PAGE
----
Campus Bulletin: Current Students, Parents, ObieSafe

Preventing, Managing, and Responding to Burnout

November 3, 2020 8:30 AM

Eddie Gisemba, Director of Health Promotion for Students

As we enter early November, stress levels can be higher for a number of reasons. Students have already been weathering a difficult fall semester with hybrid classes, physical distancing, and increasing demands. Add to that a polarizing national election, added lockdowns around the world to prevent COVID-19 spread, and winter is right around the corner. With all of these moving and unpredictable issues, burnout for members of our community is a real possibility that has the potential of impacting our goals. The first step in preventing and managing burnout is knowing how it presents itself in order to figure out how to respond.

The term burnout was introduced more than 40 years ago by Herbert Freudenberger, who described it as a severe stress condition that leads to severe physical, mental, and emotional exhaustion. People experiencing burnout often develop a pessimistic outlook and have feelings of hopelessness. Early intervention is very helpful in preventing stress levels from escalating to burnout, so knowing the signs is critical. More importantly, anyone reaching the point of burnout can be helped.

There are a number of common symptoms of burnout, including exhaustion, isolation, and irritability. Burnout also happens in stages beginning with strong motivation toward a task, similar to the start of a new project. This strong motivation can lead someone to neglect personal needs in pursuit of a goal. As stressors begin to stack up, people may isolate themselves, behavior may change, and other mental health signs can present themselves.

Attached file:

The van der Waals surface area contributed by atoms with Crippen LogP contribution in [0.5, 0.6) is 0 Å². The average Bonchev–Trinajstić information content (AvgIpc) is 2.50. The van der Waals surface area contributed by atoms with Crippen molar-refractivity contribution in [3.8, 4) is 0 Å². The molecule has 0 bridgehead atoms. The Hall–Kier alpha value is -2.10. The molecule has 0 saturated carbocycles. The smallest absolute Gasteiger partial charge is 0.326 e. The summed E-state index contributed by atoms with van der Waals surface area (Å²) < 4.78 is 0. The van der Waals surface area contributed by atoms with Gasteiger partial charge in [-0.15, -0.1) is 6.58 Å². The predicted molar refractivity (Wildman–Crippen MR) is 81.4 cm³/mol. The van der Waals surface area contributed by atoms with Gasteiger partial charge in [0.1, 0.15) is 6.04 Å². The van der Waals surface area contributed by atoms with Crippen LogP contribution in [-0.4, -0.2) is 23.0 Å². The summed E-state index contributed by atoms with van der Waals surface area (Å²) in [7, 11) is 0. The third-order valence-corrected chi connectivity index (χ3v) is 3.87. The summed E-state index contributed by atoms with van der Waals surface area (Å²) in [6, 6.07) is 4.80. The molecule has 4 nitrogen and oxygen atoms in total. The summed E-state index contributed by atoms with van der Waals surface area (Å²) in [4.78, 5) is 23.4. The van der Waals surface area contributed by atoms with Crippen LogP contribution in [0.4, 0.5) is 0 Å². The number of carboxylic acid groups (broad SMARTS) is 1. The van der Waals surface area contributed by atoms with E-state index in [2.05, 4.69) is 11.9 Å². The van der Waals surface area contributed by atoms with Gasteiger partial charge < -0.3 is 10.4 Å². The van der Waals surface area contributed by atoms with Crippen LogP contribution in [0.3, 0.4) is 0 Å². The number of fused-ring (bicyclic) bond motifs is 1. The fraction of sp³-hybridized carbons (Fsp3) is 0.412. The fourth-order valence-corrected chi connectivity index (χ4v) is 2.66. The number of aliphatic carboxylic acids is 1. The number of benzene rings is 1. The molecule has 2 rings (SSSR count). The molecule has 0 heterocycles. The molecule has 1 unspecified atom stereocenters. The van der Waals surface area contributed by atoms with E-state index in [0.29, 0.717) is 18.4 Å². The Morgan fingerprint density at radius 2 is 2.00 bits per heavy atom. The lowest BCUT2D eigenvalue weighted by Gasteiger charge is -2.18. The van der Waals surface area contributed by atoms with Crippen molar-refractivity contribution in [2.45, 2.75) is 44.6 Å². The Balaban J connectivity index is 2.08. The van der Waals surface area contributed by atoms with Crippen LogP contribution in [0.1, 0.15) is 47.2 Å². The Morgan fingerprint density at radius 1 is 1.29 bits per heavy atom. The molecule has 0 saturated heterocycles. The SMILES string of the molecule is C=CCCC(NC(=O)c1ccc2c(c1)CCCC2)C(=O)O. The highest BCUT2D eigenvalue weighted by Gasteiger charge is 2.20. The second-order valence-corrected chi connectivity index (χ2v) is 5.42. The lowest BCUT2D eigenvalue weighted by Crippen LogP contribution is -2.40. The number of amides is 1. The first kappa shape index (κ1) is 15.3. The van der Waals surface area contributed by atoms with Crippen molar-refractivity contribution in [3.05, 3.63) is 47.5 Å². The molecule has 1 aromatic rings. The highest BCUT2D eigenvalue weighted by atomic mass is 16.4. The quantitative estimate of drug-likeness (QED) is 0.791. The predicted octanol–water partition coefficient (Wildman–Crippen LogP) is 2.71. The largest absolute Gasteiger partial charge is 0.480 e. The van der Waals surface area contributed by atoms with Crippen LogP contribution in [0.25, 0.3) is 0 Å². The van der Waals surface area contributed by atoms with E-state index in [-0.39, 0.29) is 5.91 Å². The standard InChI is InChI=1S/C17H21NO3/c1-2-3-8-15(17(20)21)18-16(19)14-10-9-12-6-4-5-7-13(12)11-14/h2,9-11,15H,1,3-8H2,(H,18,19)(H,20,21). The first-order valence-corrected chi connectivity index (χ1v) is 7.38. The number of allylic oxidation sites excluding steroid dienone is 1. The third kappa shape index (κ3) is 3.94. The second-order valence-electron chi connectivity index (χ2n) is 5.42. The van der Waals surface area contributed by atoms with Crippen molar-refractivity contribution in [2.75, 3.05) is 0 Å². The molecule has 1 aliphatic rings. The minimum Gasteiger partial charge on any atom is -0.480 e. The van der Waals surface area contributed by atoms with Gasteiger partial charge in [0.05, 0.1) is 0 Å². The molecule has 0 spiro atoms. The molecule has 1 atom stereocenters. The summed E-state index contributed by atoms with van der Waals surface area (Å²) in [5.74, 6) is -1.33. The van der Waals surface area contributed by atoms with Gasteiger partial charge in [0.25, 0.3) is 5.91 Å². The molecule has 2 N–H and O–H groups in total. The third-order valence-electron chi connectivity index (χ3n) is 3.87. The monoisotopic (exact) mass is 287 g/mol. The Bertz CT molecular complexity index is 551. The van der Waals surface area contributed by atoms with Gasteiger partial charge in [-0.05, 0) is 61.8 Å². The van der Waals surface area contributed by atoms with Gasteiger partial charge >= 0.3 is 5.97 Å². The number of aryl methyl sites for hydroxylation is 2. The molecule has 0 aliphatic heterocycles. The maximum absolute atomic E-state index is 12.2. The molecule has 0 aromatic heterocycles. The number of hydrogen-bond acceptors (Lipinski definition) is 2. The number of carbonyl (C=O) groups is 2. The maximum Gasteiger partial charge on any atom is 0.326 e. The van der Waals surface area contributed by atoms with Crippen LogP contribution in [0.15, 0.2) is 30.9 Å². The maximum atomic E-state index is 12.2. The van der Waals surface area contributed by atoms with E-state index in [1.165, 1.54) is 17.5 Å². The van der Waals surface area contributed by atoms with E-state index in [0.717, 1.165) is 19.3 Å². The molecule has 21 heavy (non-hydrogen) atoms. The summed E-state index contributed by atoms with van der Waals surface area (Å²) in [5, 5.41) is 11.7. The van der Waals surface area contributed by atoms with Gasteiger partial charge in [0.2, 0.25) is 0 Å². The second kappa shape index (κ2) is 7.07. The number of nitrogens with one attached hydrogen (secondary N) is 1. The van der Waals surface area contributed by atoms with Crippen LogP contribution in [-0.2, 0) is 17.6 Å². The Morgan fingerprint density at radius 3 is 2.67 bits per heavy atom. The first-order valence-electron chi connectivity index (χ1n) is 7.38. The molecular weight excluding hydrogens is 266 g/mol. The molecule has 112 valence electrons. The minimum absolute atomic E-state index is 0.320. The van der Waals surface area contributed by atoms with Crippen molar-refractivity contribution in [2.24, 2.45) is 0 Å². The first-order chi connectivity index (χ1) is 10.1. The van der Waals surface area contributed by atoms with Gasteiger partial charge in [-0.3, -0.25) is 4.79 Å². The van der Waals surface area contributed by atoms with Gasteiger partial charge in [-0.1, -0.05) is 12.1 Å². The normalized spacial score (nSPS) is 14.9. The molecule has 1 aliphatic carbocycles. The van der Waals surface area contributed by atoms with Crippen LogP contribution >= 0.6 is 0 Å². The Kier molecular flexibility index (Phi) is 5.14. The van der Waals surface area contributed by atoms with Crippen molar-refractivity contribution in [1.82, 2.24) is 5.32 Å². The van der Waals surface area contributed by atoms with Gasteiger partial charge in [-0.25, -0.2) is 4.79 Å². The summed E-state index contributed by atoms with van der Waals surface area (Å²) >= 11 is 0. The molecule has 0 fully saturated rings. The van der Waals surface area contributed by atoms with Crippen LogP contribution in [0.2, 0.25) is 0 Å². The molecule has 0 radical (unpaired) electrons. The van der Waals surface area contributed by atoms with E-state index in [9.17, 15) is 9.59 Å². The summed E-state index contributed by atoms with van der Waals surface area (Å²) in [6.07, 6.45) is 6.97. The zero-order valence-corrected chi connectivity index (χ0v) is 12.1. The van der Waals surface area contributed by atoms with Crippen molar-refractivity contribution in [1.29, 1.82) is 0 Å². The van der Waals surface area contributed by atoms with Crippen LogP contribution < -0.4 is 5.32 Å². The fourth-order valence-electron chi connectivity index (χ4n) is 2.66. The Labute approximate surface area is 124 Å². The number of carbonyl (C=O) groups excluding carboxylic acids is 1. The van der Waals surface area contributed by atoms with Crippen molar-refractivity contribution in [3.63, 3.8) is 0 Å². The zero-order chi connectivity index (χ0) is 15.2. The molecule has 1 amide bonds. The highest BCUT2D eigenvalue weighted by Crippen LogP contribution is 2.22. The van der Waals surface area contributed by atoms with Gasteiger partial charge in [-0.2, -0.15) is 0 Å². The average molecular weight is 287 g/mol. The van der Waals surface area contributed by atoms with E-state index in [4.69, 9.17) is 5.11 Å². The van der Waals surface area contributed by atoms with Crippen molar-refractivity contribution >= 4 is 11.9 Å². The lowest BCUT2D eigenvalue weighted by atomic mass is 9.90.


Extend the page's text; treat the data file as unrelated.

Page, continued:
Self-care plays a significant role in preventing and managing burnout. Even with a busy schedule, we all should prioritize getting adequate exercise, eating a balanced diet, and prioritizing getting adequate sleep. When all else fails, it’s critical to ask for help. Otherwise, we could see a progression to heightened anxiety, depression, and a reduced ability to function.

If you know of someone showing signs of burnout, here is how you can help:

  • Give them the opportunity to talk about what is causing their stress; 
  • Validate their feelings and concerns;
  • Offer different forms of help, especially if it seems that they have a mounting to-do list and you can lighten the load;
  • Remind them of the importance of taking care of one’s self while noting that self-care puts them in the best position to manage work, school, and other responsibilities.

Hopefully the emerging stressors that lead to burnout are temporary. We need to focus on the things we can control, look out for one another, and take note of the signs of burnout that can present in ourselves and others.